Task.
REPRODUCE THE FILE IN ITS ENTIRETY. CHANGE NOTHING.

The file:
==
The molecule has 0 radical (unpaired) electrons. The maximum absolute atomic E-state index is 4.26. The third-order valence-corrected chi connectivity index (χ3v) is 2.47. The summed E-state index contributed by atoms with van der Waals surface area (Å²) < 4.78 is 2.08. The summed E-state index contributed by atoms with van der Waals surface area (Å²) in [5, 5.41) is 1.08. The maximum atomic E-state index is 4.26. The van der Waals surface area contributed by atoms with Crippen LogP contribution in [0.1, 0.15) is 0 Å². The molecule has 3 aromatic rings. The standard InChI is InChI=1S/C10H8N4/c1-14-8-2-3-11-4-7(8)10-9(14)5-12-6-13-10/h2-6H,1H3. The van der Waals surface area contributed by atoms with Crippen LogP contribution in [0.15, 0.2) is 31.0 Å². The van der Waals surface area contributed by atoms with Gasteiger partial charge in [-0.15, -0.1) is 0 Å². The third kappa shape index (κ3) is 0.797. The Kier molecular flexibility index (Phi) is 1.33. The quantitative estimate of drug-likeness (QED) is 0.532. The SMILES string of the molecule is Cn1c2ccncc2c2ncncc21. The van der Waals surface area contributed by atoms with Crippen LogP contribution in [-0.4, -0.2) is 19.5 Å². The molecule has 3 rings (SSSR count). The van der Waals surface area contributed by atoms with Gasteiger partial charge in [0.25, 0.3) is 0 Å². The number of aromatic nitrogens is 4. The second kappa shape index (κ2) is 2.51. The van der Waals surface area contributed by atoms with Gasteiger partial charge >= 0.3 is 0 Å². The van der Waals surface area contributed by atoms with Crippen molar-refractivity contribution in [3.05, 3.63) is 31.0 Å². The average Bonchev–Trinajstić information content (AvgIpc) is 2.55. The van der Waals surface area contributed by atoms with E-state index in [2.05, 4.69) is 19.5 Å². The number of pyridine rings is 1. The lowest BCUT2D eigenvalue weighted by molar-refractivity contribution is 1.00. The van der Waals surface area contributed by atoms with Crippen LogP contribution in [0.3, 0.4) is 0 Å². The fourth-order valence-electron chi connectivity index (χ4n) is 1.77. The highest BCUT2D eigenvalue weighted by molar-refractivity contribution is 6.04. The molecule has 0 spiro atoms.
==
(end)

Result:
The molecule has 0 radical (unpaired) electrons. The maximum absolute atomic E-state index is 4.26. The third-order valence-corrected chi connectivity index (χ3v) is 2.47. The summed E-state index contributed by atoms with van der Waals surface area (Å²) < 4.78 is 2.08. The summed E-state index contributed by atoms with van der Waals surface area (Å²) in [5, 5.41) is 1.08. The maximum atomic E-state index is 4.26. The van der Waals surface area contributed by atoms with Crippen LogP contribution in [0.1, 0.15) is 0 Å². The molecule has 3 aromatic rings. The standard InChI is InChI=1S/C10H8N4/c1-14-8-2-3-11-4-7(8)10-9(14)5-12-6-13-10/h2-6H,1H3. The van der Waals surface area contributed by atoms with Crippen LogP contribution in [0.15, 0.2) is 31.0 Å². The van der Waals surface area contributed by atoms with Gasteiger partial charge in [-0.15, -0.1) is 0 Å². The third kappa shape index (κ3) is 0.797. The Kier molecular flexibility index (Phi) is 1.33. The quantitative estimate of drug-likeness (QED) is 0.532. The SMILES string of the molecule is Cn1c2ccncc2c2ncncc21. The van der Waals surface area contributed by atoms with Crippen LogP contribution in [-0.4, -0.2) is 19.5 Å². The molecule has 3 rings (SSSR count). The van der Waals surface area contributed by atoms with Gasteiger partial charge in [0.25, 0.3) is 0 Å². The number of aromatic nitrogens is 4. The second kappa shape index (κ2) is 2.51. The van der Waals surface area contributed by atoms with Gasteiger partial charge >= 0.3 is 0 Å². The van der Waals surface area contributed by atoms with Crippen molar-refractivity contribution in [3.05, 3.63) is 31.0 Å². The average Bonchev–Trinajstić information content (AvgIpc) is 2.55. The van der Waals surface area contributed by atoms with E-state index in [2.05, 4.69) is 19.5 Å². The number of pyridine rings is 1. The lowest BCUT2D eigenvalue weighted by molar-refractivity contribution is 1.00. The van der Waals surface area contributed by atoms with Crippen LogP contribution in [0.3, 0.4) is 0 Å². The fourth-order valence-electron chi connectivity index (χ4n) is 1.77. The highest BCUT2D eigenvalue weighted by molar-refractivity contribution is 6.04. The molecule has 0 spiro atoms.